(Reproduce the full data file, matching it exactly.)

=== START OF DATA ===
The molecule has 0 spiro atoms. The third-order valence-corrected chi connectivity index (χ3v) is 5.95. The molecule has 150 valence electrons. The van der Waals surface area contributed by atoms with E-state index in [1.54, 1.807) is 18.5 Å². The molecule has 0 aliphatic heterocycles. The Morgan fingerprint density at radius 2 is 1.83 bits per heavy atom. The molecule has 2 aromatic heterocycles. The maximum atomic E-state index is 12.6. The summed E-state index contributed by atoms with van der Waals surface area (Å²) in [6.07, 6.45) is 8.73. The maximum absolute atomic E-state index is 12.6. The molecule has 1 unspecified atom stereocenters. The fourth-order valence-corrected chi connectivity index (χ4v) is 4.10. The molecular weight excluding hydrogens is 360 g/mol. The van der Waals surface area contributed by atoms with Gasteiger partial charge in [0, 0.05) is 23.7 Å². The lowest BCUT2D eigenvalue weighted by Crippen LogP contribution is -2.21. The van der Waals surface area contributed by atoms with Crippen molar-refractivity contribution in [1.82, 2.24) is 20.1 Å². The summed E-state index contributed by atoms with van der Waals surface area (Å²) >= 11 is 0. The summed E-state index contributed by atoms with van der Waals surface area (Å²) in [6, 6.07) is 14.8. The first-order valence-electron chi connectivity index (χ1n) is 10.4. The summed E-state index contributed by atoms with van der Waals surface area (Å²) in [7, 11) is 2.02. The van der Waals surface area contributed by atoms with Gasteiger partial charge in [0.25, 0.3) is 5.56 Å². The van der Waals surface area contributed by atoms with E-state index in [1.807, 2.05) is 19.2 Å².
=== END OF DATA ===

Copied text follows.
The molecule has 0 spiro atoms. The third-order valence-corrected chi connectivity index (χ3v) is 5.95. The molecule has 150 valence electrons. The van der Waals surface area contributed by atoms with E-state index in [1.54, 1.807) is 18.5 Å². The molecule has 0 aliphatic heterocycles. The Morgan fingerprint density at radius 2 is 1.83 bits per heavy atom. The molecule has 2 aromatic heterocycles. The maximum atomic E-state index is 12.6. The summed E-state index contributed by atoms with van der Waals surface area (Å²) in [6.07, 6.45) is 8.73. The maximum absolute atomic E-state index is 12.6. The molecule has 1 unspecified atom stereocenters. The fourth-order valence-corrected chi connectivity index (χ4v) is 4.10. The molecular weight excluding hydrogens is 360 g/mol. The van der Waals surface area contributed by atoms with Gasteiger partial charge in [0, 0.05) is 23.7 Å². The lowest BCUT2D eigenvalue weighted by Crippen LogP contribution is -2.21. The van der Waals surface area contributed by atoms with Crippen molar-refractivity contribution in [1.82, 2.24) is 20.1 Å². The summed E-state index contributed by atoms with van der Waals surface area (Å²) >= 11 is 0. The summed E-state index contributed by atoms with van der Waals surface area (Å²) in [6, 6.07) is 14.8. The first-order valence-electron chi connectivity index (χ1n) is 10.4. The summed E-state index contributed by atoms with van der Waals surface area (Å²) in [7, 11) is 2.02. The van der Waals surface area contributed by atoms with Gasteiger partial charge in [0.25, 0.3) is 5.56 Å². The van der Waals surface area contributed by atoms with E-state index in [1.807, 2.05) is 19.2 Å².